“This is your show,” Morgan said. “So we need you to participate, don’t just come to the opening … If you engage Sam’s work, you know the context. We are talking about the history of white supremacy, the history of white privilege, the history of gender privilege, the history of police brutality; medical experimentation, the way that those systems still affect sports entertainment, arts entertainment … It’s not easy subject matter to discuss, but he has found a way to make it beautiful and to share his vision with us and that’s really important.”
Morgan made it clear that, with the opening of this exhibition, a new chapter was opening in the history of Newfields.
“I don’t have to go through the history of race and class in this city and what that has meant for various communities, the way the museum has participated in those narratives, be it positive or negative, unconsciously or consciously,” she said. “But here’s a moment where we’re celebrating one of our hometown sons, as a moment of change.”
Morgan also made a reference to the new name of the museum campus, Newfields, the result of the Indianapolis Museum of Art rebranding itself in 2017.
“In this new field, that is your field, we need you to have these conversations in your homes, in your churches, in your schools, right?” she asked. “In your communities. We are no longer the gatekeeping institution that just kind of rests between the north side and the south side.”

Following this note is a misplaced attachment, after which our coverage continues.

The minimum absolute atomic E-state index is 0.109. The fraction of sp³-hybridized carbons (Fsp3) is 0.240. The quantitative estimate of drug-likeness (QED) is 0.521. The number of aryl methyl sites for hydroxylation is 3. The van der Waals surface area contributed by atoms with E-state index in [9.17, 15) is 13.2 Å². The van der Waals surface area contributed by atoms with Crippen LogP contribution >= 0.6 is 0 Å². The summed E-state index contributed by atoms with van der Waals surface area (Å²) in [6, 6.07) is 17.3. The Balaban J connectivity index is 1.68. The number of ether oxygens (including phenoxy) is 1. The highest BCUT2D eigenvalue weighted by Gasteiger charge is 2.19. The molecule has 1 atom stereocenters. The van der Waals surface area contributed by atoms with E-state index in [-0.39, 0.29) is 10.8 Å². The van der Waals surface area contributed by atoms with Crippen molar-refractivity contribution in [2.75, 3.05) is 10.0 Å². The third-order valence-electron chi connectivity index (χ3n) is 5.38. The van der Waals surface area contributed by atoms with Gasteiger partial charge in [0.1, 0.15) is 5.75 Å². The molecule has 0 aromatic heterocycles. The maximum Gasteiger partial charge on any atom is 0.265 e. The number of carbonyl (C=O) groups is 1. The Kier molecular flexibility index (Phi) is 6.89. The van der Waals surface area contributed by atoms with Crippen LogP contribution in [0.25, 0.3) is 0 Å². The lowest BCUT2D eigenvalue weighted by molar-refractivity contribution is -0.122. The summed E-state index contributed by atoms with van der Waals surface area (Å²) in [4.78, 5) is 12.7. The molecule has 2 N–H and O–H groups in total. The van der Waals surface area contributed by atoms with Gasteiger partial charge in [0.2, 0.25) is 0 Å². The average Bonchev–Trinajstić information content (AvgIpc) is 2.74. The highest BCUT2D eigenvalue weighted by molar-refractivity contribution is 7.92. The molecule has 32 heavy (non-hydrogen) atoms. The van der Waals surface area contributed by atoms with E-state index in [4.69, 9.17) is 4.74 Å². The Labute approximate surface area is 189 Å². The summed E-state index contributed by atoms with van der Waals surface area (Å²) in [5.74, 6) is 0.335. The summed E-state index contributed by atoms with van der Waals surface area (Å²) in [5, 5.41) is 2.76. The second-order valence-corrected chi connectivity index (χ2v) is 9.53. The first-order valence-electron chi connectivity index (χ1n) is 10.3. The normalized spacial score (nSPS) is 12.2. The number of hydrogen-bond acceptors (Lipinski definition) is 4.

As if to underscore the significance of this "moment of change," the presenting sponsor of the exhibition is the Central Indiana Community Foundation.
When CICF president and CEO Brian Payne came to the podium, he talked about the CIFC's learning curve.
“We certainly acknowledge as we’ve been on our own learning journey that we for the past 102 years,” he said. “We have been a well-meaning but we have been an old power institution; and we have been a white power institution, and we have dedicated ourselves to be an all power institution.”
Jones had a request for viewers of his work when it was his time to speak.
“Stop and observe and question everything,” he said. “And that’s one thing I try to ask, to get my children to do is to question everything and so maybe you’ve been in the situation before … things have gone on in a traditional way; they seem right and they seem okay but stop and ask even if it does seem right.”
And that is precisely what he is doing in his own work.
“I work with encyclopedias,” he said. “I work with law books and I work with medical books and there’s a new piece in here where I’ve made for the very first time where I’ve used art books. So I’ve questioned the system of the art world and how it works ...”
He then described a recent conversation he had with a friend.
“While we’re talking he says aren’t you worried about what you say and what might happen? And I don’t see it any other way,” he said. “I’m happy that the work has come to that, coming to a point where people are responding to it.”